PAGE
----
Thankfully the vote for Scottish independence was a ‘no’ and the threat of a 10% decline in the value of sterling avoided. As a result the market pushed briefly above 1.28 before settling just above the 1.27 level.
The vote has been a relief to many and will no put focus on other areas, notably the underlying factors within the Euros Zone, that will determine how the Euro will trade in the coming weeks and months. For me I believe levels will now stabilise and we are likely to see a period of calm with markets still digesting the Scottish referendum and would look for the range to remain between 1.26-28. For anyone selling Euros the signs are not good and I would be trading on any dips towards the 1.26 level.
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Today sees the huge issue of the Scottish Referendum dominating headlines again. If Scotland votes to leave the Union then the pound could collapse and even the under fire Euro could see major gains. However, should Scotland vote No as I anticipate, then sterling is likely to experience a relief rally as the uncertainty over the future of the pound is secured. The polls yesterday seemed to point to a no vote, and with UK unemployment dropping as well, the pound is a bit like a coiled spring at the minute but there is always the risk it could turn into an out of shape slinky should Scotland vote Yes and be little use to anyone!
EU inflation yesterday was slightly better than some expected but was still very weak compared with ECB target rates so it remains to be seen if their recent measures are having the desired effect, or whether more unusual measures will be used. This is likely to keep the Euro under pressure- for anyone holding Euros who is looking to move to sterling then they should be worried by current USD EUR and AUD EUR rates as it goes to show just how much the pound could strengthen back against the single currency once the uncertainty of the referendum is removed!
The results are expected early tomorrow morning but I would imagine even a strong showing in the exit polls could be enough to trigger sterling movement.
If you need to make a currency transfer and want to get the best exchange rate, then feel free to email Colm at email@example.com and I would be more than happy to explain how our services work to save you money, and go through some options than may suit your individual requirements.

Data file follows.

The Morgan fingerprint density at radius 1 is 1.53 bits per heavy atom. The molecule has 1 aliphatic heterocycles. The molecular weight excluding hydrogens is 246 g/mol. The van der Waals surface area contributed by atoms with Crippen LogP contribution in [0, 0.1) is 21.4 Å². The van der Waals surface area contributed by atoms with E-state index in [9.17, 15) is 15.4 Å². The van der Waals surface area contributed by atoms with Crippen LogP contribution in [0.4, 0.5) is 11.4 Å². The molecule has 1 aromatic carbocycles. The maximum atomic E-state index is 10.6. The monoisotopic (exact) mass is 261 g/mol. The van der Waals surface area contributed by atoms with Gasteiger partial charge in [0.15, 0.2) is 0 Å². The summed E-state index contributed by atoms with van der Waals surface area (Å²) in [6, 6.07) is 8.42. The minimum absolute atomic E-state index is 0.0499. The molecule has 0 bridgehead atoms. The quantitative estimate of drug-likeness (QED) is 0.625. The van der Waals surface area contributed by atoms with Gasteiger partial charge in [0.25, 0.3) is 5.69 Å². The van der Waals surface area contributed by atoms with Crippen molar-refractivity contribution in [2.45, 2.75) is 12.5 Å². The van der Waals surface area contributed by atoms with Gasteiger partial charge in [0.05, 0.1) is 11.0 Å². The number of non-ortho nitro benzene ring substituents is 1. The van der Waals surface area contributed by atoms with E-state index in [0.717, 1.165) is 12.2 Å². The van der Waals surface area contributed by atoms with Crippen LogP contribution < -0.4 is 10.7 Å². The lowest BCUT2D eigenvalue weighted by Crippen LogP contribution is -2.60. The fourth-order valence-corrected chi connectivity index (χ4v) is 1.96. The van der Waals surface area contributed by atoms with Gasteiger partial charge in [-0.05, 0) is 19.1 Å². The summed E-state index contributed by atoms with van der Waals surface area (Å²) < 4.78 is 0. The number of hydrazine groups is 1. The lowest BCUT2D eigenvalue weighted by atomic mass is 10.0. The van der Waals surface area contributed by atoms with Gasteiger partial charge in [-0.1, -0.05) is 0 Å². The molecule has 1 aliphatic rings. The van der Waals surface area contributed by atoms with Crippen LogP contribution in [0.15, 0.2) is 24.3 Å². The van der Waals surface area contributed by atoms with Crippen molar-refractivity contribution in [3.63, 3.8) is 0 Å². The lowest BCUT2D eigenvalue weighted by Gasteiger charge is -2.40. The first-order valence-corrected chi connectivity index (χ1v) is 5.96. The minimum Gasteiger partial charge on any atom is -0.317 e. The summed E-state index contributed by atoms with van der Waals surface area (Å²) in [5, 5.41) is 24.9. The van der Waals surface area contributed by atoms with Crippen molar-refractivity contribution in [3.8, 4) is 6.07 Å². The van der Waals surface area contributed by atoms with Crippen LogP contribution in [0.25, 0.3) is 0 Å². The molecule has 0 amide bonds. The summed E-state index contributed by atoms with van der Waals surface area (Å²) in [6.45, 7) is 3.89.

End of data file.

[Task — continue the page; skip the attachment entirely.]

The Euro has been rather weak of late and if the ECB (European Central Bank) look likely to need to launch QE (Quantitative Easing) down the line. The UK and US are currently planning to raise their base interest rates whilst the Eurozone recently cut theirs. I do not feel this trend has finished and expect that the Euro will lose further ground this year.
The Eurozone is still struggling with issues and investors will be weary of holding too much money there, the USD and the GBP will offer much better attractions, particularly if they raise their base rates. For more information on what is likely to happen to the Euro and to discuss strategies on how to capitalise please contact me Jonathan on firstname.lastname@example.org
The Scottish referendum is going to be a big event tomorrow, if you have not made any plans for this please get in touch as well to discuss how you can maximise your deal.
With less than 24 hours before the Scottish vote takes place all eyes are on what will happen to Sterling exchange rates over the next few days.
At the moment it appears as though the vote is relatively close and this is creating a lot of uncertainty for Sterling Euro exchange rates and if we see a Yes vote we could see Sterling take a very quick tumble against the Euro.
My personal opinion is that we’ll see a No vote but I also don’t think we’ll necessarily see Sterling benefit if this happens. If the vote is something like 60/40 this still means that 40% of those who have voted will be disillusioned with the outcome which will cause more political uncertainty.
Indeed, with David Cameron looking to increase the powers of Scotland within Westminster to keep them in the union it could mean that Wales & Northern Ireland may want more say in the future. Therefore, even if a No vote takes place I don’t really see much benefit for Sterling.
Therefore, if you’re considering making a currency transfer and want to save money on exchange rates compared to using your bank then contact me directly for a free quote Tom Holian email@example.com